So four or five hours after our journey started, we had made just a couple of casts and really hadn’t found a whole lot of great action. Just chalk it up to learning. Heading upstream through some seriously thick underbrush, we finally found a nice little corner run. There was a log down across the front of the pool. It lay at an angle so that the deepest part of the run, right where the river turns, was cutoff. We either had to get a fly under or over the log, but there must be some chrome in the corner pocket.

Ryan drifts one under the log and lets it dangle… Bam! Fish on! A huge, chrome bright, fresh-out-of-the-salt 17# winter steelhead gave up an impressive fight, jumping and running through that small pool before popping off and slinking back into the depths of the river. All of a sudden, the day takes an amazing turn for the better.

secret river fish
 Bam! Fish on!
We let it rest for a good twenty minutes. This is very difficult to do. One must find something to preoccupy their time while resting a hole. Re-tie a leader, sing a song, or organize a fly box…

A sufficient amount of time passes, and then I step up to drift a few under the log with no success. I can see what we are going to have to do here; I have to throw one across to the other side of the log and let it drift all the way back to the corner. This was not a task which I foresaw much success, but one cast over the log, a slow drift, then FISH ON! A second huge, chrome bright, fresh-out-of-the-salt 17# winter steelhead is on but we have a problem; he is on the other side of a log that I cannot get around. We dance this little dance for a minute, but this is certainly a problem with limited options for a solution.

I knew he was going to jump eventually, so I got ready and when he came airborne, I pulled on him as hard as I could. Somehow miraculously, by sheer will alone, I got him to land atop the log, pulling him about five feet through the air in less than a second. I pulled my line to its max, and just as he was about to slide into the water on my side of log, he kicked hard and fell back onto the wrong side…. Needless to say, I quickly popped him off.

The End to something Victorious
The day was over. We had been defeated, yet still felt victorious. We did not land a single steelhead, yet this was one of the most successful days of fishing that I have ever had. The drive home was amazingly quiet and serene. We stopped and took some pictures of the sunset on the beach, then headed back to the house. We poured some cheap whiskey and then pulled out the map to look for our next place to explore.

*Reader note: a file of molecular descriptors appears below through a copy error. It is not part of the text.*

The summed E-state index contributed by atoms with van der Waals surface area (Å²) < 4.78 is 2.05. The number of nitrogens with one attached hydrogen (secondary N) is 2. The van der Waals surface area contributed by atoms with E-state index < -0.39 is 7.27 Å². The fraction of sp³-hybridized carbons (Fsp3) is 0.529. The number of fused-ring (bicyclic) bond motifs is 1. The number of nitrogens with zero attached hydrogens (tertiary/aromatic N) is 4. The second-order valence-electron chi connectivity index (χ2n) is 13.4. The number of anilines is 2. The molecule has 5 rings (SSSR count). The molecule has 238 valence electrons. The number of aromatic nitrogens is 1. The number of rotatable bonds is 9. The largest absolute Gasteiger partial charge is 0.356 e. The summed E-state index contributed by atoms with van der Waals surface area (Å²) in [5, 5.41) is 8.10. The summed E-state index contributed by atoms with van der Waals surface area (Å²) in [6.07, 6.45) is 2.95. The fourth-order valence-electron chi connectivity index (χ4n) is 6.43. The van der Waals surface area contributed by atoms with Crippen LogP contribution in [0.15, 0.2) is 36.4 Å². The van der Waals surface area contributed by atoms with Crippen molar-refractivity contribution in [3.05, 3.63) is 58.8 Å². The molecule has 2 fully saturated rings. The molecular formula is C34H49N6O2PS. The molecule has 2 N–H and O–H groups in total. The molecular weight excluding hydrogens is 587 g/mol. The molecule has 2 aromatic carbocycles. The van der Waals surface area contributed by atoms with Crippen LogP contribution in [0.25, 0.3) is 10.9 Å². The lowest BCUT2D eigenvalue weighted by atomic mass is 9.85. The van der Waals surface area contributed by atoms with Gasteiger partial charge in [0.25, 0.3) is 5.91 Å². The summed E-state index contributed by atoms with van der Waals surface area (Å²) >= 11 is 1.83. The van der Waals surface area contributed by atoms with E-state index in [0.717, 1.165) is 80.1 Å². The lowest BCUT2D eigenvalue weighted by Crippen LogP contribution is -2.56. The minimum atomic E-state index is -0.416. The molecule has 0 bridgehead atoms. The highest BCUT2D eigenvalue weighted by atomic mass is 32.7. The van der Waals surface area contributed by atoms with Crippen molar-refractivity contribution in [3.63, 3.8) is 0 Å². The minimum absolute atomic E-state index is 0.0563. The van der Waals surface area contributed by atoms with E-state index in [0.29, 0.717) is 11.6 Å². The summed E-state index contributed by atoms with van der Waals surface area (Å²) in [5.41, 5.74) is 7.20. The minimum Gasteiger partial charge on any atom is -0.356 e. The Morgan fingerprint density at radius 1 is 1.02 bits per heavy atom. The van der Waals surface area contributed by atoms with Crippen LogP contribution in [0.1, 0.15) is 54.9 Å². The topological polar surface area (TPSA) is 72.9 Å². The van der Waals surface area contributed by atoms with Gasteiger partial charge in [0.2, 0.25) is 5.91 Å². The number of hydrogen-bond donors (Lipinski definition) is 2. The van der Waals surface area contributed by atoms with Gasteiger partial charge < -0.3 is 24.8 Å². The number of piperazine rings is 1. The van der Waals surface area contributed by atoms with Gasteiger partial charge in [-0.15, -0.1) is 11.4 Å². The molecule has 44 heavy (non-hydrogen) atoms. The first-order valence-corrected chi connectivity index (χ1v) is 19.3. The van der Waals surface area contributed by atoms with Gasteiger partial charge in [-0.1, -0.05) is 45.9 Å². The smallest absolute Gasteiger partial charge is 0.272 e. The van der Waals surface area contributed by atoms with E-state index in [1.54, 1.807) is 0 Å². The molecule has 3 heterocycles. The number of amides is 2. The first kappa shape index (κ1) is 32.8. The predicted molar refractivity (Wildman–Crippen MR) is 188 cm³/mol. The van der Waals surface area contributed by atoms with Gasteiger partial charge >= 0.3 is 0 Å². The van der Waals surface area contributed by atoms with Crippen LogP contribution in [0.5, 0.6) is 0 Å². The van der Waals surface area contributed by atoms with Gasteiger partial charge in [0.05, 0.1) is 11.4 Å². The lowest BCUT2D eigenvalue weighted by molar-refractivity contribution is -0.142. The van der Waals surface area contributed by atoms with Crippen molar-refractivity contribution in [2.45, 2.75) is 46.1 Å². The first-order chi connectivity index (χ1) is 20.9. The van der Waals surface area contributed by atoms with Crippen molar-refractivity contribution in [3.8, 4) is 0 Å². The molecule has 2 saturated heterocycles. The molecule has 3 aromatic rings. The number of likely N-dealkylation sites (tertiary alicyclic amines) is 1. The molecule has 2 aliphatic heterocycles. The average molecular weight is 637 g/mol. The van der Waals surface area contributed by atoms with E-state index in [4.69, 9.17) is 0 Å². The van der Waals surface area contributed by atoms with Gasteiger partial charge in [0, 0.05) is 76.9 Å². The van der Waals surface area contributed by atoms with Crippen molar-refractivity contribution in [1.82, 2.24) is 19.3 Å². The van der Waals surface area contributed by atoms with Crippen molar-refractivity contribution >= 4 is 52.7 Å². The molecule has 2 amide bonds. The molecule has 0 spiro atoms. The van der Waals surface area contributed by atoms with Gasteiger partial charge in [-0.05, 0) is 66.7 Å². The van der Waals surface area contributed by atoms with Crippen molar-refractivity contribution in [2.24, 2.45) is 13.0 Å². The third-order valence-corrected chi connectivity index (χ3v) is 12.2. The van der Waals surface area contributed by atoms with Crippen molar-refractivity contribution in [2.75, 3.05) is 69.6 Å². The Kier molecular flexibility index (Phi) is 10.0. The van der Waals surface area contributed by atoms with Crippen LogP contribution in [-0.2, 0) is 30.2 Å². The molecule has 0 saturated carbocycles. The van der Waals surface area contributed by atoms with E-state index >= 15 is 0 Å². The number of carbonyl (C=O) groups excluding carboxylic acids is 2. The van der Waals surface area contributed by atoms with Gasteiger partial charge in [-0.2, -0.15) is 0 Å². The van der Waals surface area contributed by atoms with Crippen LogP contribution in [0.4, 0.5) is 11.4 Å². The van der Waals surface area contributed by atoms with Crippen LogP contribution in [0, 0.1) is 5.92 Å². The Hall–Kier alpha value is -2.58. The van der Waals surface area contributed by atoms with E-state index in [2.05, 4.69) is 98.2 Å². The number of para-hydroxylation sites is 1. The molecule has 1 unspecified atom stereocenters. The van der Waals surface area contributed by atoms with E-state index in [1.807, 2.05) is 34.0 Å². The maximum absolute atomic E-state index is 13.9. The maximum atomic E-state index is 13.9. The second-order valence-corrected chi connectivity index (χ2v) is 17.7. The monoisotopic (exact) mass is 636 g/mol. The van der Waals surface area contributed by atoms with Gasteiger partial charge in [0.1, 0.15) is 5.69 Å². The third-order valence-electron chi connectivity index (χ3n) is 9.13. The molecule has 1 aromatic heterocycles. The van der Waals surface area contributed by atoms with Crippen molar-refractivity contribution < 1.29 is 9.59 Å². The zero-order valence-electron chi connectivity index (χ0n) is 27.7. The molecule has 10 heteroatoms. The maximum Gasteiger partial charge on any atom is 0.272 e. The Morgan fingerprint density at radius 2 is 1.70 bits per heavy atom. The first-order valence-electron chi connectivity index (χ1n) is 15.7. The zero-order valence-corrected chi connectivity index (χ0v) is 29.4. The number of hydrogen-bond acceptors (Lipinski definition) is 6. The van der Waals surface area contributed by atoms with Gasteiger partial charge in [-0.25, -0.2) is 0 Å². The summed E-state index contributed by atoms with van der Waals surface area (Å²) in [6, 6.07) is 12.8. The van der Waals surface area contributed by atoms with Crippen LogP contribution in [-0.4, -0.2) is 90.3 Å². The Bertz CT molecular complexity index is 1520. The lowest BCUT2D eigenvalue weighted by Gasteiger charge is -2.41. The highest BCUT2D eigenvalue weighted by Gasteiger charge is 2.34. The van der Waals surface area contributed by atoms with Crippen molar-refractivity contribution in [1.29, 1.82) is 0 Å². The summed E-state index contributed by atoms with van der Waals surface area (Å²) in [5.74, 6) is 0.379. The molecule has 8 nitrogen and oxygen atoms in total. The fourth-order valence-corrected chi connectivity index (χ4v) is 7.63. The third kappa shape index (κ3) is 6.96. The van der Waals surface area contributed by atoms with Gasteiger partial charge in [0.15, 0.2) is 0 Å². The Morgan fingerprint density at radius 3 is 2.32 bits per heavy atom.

Andrew Perrault
Gorge Fly Shop

"Fly Fish the World with Us"

Oct 22, 2014

Winston MicroSpey takes on the Mighty Missouri

As we drive up I-15 through Idaho on our way to Montana it's clear that fall has arrived in these parts of the country. Leaves are turning, the days are growing short and fall smell is in the air. We are on our way to conjoin the Missouri River equipped with the new Winston Boron BIII TH-MS (MicroSpey).

Montana: Missouri River - Fly Fishing
Big Water, Big Sky

I booked this trip way back in January. Little did I know I would have a brand new Trout two hander in my possession. You see on this very river just a year ago I landed my first two hand caught trout swinging a pair of soft hackle flies. From that point forward only one thing was certain about my future of trout fishing. It would be with a Two Hand Rod!

The package arrived about a week before the trip. I didn't even get a chance to go hit water for some line tuning. I just went with my gut and gave myself a plan B if needed. The Winston MicroSpey comes in 3 sizes, 3106-4, 4110-4 and 5116-4. My new rod is the 4110-4

There is a way different vibe at Winston and I like it!

From my first cast I knew something was very different about this rod. A little slower than what I was use to so I had to take some casting time to make some adjustments in my stroke. Once I tuned in to the action a feeling of harmony came over me.